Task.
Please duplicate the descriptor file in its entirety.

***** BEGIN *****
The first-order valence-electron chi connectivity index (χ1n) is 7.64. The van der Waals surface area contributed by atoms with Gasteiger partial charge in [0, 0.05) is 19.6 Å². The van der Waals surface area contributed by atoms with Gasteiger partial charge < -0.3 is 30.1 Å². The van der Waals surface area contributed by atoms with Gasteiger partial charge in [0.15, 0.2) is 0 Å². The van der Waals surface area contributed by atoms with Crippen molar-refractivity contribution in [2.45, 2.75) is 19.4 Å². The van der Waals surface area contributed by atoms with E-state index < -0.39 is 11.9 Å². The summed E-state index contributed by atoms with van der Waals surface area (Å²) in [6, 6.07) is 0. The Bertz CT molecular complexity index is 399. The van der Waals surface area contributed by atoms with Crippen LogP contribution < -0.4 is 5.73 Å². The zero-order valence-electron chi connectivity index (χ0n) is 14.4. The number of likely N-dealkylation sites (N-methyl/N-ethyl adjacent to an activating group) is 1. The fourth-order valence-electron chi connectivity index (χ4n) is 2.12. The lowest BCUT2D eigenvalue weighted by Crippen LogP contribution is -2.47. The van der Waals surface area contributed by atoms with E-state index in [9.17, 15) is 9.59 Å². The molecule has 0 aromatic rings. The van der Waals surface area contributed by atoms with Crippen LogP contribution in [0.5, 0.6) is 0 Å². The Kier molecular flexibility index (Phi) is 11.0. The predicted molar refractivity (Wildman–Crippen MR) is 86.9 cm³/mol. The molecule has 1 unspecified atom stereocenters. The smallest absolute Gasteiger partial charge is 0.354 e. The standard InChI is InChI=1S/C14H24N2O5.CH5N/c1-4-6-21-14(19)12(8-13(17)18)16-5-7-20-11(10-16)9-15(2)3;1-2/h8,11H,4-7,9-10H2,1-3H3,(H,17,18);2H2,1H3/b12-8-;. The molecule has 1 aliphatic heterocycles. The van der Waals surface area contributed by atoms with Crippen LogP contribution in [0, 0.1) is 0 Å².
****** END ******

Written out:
The first-order valence-electron chi connectivity index (χ1n) is 7.64. The van der Waals surface area contributed by atoms with Gasteiger partial charge in [0, 0.05) is 19.6 Å². The van der Waals surface area contributed by atoms with Gasteiger partial charge < -0.3 is 30.1 Å². The van der Waals surface area contributed by atoms with Gasteiger partial charge in [0.15, 0.2) is 0 Å². The van der Waals surface area contributed by atoms with Crippen molar-refractivity contribution in [2.45, 2.75) is 19.4 Å². The van der Waals surface area contributed by atoms with E-state index < -0.39 is 11.9 Å². The summed E-state index contributed by atoms with van der Waals surface area (Å²) in [6, 6.07) is 0. The Bertz CT molecular complexity index is 399. The van der Waals surface area contributed by atoms with Crippen LogP contribution < -0.4 is 5.73 Å². The zero-order valence-electron chi connectivity index (χ0n) is 14.4. The number of likely N-dealkylation sites (N-methyl/N-ethyl adjacent to an activating group) is 1. The fourth-order valence-electron chi connectivity index (χ4n) is 2.12. The lowest BCUT2D eigenvalue weighted by Crippen LogP contribution is -2.47. The van der Waals surface area contributed by atoms with E-state index in [9.17, 15) is 9.59 Å². The molecule has 0 aromatic rings. The van der Waals surface area contributed by atoms with Crippen LogP contribution in [0.5, 0.6) is 0 Å². The Kier molecular flexibility index (Phi) is 11.0. The predicted molar refractivity (Wildman–Crippen MR) is 86.9 cm³/mol. The molecule has 1 unspecified atom stereocenters. The smallest absolute Gasteiger partial charge is 0.354 e. The standard InChI is InChI=1S/C14H24N2O5.CH5N/c1-4-6-21-14(19)12(8-13(17)18)16-5-7-20-11(10-16)9-15(2)3;1-2/h8,11H,4-7,9-10H2,1-3H3,(H,17,18);2H2,1H3/b12-8-;. The molecule has 1 aliphatic heterocycles. The van der Waals surface area contributed by atoms with Crippen LogP contribution in [0, 0.1) is 0 Å².